A year later, Jeffs welcomes others to the church. He’s another testimony of the Holy Spirit’s cleansing, healing stream.

Formerly, Jeffs and other Undignifieds looked for new ways to get “wasted.” Now, during the church’s “Waste a Night on God,” they spend the night in celebration and worship before the Lord—“losing ourselves in Him,” as Rodes puts it.

“King David’s energy was totally sapped as he wasted himself before God,” Rodes says. “When we choose to ‘rejoice crazy’ like David, we’re just joining in the dance.”

The Undignifieds have seen God unleash His healing, life-transforming power, and they won’t settle for anything less. Their confidence in the Holy Spirit is reflected by one word on a worshiper’s T-shirt: “Himpossible.”

Says Rodes: “Jesus has given us an escape, and the Holy Spirit is looking to make us like Him. We really can be little ‘Hims.’”

Seeking to “be Jesus” to those caught in the web of sin around them, Rodes likens the Undignifieds to “sheep among the wolves.”

“We’re totally vulnerable,” he says. “But feeling weak, feeling overwhelmed, we are in a position to receive power over the enemy. It is God’s privilege and joy to spill out His power upon those who are desperate for Him.”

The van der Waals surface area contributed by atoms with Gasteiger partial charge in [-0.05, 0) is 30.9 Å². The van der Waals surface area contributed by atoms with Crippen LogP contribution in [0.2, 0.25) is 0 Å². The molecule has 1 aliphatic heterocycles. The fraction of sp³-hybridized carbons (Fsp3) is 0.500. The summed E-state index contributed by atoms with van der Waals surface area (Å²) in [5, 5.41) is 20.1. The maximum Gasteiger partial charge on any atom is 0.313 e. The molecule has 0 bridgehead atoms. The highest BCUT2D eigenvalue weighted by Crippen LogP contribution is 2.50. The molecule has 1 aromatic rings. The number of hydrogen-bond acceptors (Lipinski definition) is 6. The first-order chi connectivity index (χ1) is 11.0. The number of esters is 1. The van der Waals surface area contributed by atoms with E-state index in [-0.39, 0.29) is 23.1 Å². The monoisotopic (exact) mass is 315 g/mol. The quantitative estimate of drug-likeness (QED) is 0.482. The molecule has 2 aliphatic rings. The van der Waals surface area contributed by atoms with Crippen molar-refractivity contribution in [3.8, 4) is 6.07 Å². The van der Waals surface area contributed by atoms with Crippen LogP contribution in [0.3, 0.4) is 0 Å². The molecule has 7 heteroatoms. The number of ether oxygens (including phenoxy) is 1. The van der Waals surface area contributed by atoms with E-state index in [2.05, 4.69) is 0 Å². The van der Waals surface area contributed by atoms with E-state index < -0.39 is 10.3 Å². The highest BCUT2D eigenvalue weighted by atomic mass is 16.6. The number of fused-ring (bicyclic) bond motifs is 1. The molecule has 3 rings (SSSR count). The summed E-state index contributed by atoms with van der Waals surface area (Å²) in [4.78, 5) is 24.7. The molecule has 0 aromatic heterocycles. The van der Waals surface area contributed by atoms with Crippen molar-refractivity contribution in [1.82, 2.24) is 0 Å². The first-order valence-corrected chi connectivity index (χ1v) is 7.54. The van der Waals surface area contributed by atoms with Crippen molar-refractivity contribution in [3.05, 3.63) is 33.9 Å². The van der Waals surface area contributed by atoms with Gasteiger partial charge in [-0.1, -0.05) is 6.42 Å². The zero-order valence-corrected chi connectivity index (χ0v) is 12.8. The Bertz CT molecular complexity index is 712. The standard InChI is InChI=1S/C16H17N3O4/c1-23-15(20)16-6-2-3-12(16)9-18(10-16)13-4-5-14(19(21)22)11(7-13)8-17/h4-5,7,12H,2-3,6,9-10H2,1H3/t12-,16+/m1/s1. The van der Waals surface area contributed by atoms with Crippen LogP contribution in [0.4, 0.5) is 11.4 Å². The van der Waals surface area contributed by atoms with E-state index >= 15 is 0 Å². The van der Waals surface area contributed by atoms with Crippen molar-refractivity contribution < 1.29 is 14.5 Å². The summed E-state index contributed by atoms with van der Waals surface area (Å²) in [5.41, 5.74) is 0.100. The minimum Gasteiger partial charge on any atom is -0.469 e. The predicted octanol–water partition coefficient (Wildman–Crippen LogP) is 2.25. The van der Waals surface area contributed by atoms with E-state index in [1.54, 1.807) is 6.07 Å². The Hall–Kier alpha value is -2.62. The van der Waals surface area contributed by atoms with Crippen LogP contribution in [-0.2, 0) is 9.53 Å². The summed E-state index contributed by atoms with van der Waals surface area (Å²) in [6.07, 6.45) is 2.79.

That power flows from the cross, symbolized at the Church of the Undignified by a chicken-wire cage stuffed with the junk of life. Next to the cross, a simple sign reads:

“Think of it. All mistakes paid for; the slate wiped clean; that old arrest warrant cancelled and nailed to Christ’s cross. He stripped all the spiritual tyrants in the universe of their sham authority at the cross and marched them naked through the streets.”

There’s nothing dignified about that. Only awesome power; and—for all those who come to the cross—true Christ-given dignity.


Julian Lukins is a writer and journalist based in Sequim, Wash.